• Rethinking risk: With the commendable strides in biomedical intervention garnering the bulk of our already scant HIV media coverage, the Sunday Times’ focus on young South Africans’ behaviour this week presented a welcome change of pace. But those looking forward to a meaningful engagement with issues around sexual behaviour would have been somewhat disappointed.
  • The stuck record: The SA media and HIV terminology: “Aids virus”, “HIV-AIDS”; The South African media continue to use outmoded, out dated and outright incorrect terms when writing about the HIV epidemic.
  • Hugs and drugs: Behaviour change still needs work: It’s the kind of story that elicits gasps, something that is reminiscent of an episode of the Jerry Springer show. Someone ‘intentionally’ infecting their partner with HIV is probably right up there with most people’s worst nightmare because it represents emotional and bodily betrayal all rolled up in one.

23-29 September 2011—HIV News Update

In this issue:

  • AIDS a factor in slowing population growth: Reports that population growth is slowing and that AIDS-related deaths remain a contributing factor illustrate that there are still HIV-related challenges that need to be addressed.
  • Withdrawal of donor funding starting to show: While Archbishop Desmond Tutu lamented anticipated cuts in donor funding for HIV in a piece published by The Star this week, a TNA article has indicated that the situation might be becoming a reality.
  • Buthelezi backs virginity testing: Childline has put the brakes on Mangosuthu Buthelezi's praise of virginity testing as a key factor in HIV prevention.
  • The King' speech: Focusing on the role of men: In his speech delivered at the weekend’s Heritage Day celebrations, Zulu king Goodwill Zwelithini took an uncharacteristic and more welcome approach to HIV prevention messaging, focusing on men’s role in the epidemic.
  • Headlines send seemingly contradictory messages around the need for safe sex: If you are a dedicated reader of The Star and the Sunday Times you might be forgiven for being somewhat confused as to whether risky sex is a contributing factor to the spread of HIV among young South Africans.
  • HIV coverage picks up: As another Monday rolled around HIV coverage could be described as thick and fast. City Press, The Star and the Sunday Times were among those publications providing us with a smorgasbord of HIV-related articles at the start of the week.
  • Gauteng health's cash flow woes: Earlier this week The Times reported that the Gauteng health department has failed to reach important goals and targets because of ‘self-induced’ cash flow problems.
  • SA's approach to 'underage' sex is two-faced: The Mail&Guardian's Mia Malan gets to grips with the struggle on how to address teen pregnancy, which sees conservatives and human rights approach activists at loggerheads.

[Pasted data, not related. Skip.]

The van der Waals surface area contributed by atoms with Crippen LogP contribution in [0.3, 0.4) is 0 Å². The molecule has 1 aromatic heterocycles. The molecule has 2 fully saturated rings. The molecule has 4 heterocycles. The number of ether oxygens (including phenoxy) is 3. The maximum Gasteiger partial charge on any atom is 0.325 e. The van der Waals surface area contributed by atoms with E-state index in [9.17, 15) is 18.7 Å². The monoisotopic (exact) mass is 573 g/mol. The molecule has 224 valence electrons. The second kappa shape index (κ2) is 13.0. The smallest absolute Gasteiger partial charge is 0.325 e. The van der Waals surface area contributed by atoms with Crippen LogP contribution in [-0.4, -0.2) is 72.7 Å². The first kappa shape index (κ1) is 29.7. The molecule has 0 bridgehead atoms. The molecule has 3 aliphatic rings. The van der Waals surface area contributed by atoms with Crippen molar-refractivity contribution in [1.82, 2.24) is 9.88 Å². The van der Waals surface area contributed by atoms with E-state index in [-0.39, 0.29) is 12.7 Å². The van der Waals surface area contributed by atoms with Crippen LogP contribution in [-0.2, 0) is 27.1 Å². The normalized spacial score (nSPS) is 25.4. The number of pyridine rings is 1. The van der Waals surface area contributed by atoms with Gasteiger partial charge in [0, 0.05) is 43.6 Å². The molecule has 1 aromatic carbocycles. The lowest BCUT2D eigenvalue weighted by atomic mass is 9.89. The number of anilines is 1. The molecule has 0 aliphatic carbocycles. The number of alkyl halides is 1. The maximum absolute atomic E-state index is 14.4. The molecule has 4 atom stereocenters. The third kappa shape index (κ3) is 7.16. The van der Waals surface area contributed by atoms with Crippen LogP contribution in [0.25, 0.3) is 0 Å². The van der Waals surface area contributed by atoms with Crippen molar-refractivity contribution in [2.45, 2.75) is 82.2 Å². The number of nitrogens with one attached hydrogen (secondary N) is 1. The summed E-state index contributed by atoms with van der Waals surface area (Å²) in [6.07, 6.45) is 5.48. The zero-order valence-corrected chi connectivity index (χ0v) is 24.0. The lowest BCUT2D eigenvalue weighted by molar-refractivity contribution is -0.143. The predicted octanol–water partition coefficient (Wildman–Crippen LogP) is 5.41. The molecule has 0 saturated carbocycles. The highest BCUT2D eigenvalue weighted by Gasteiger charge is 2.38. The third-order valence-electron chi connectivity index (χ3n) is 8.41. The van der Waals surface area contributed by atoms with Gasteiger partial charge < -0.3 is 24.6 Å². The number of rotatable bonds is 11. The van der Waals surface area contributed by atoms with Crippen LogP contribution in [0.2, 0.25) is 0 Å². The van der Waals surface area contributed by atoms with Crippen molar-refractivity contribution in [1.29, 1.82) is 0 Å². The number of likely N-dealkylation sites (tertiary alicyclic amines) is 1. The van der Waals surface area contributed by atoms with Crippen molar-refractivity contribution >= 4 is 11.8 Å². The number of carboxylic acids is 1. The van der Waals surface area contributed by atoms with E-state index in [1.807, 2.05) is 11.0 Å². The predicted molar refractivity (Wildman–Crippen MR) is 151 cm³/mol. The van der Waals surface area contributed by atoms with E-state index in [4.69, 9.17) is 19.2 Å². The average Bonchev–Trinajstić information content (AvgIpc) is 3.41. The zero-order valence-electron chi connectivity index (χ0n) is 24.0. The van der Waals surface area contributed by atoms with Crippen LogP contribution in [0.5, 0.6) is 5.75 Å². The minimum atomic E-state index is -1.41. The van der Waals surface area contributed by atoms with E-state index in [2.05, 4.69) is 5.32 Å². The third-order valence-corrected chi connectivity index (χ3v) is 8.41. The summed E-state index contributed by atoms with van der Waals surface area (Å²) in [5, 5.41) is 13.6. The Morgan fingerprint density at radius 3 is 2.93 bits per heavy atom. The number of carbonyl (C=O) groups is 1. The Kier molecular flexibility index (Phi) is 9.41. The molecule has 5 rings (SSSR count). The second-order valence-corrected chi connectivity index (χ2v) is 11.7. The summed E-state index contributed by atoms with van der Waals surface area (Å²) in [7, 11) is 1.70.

30 September-6 October 2011—HIV News Update

In this issue:

  • Cured by the classifieds? An advert in the Sowetan's Classifieds raises questions around the ethics of publishing content containing misleading and unsubstantiated information which could have negative consequences for people’s health.
  • Too quick to condemn girls' use of condoms: A slightly quirky article on schoolgirls keeping their socks up with condoms really shows that some reporters may need to pull their socks up when it comes to interrogating an issue.
  • Traditional male circumcision: A cleaner cut: This week a slightly incoherent Daily Sun article emphasised the fact that traditional leaders and the Department of Health are collaborating to minimize the deaths and injuries associated with traditional circumcision.
  • Safety first for SA porn: Sexy, saucy, steamy-but what about safe? Although both women’s magazine True Love and the City Press newspaper have penned lengthy pieces about the booming porn industry in SA, neither has bothered to ask pressing questions around condom use.
  • 'Fuzzy' artcile says orphan numbers up: Growing concern over the state of South African families was the focus of a rather ‘fuzzy’ article in The Citizen. According to the article, South African families are crumbling due to AIDS, poverty and unemployment, leaving a vast number of orphans and vulnerable children in their wake.


Wits Journalism Anova Health

The project is jointly managed by the Anova Health Institute and the Journalism and Media Studies Programme at the University of the Witwatersrand, and supported by the Health Communication Partnership based at the Johns Hopkins Bloomberg School of Public Health Centre for Communication Programmes and the President’s Emergency Plan for AIDS relief through the United States Agency for International Development under terms of Award No. JH/HESA-02-05.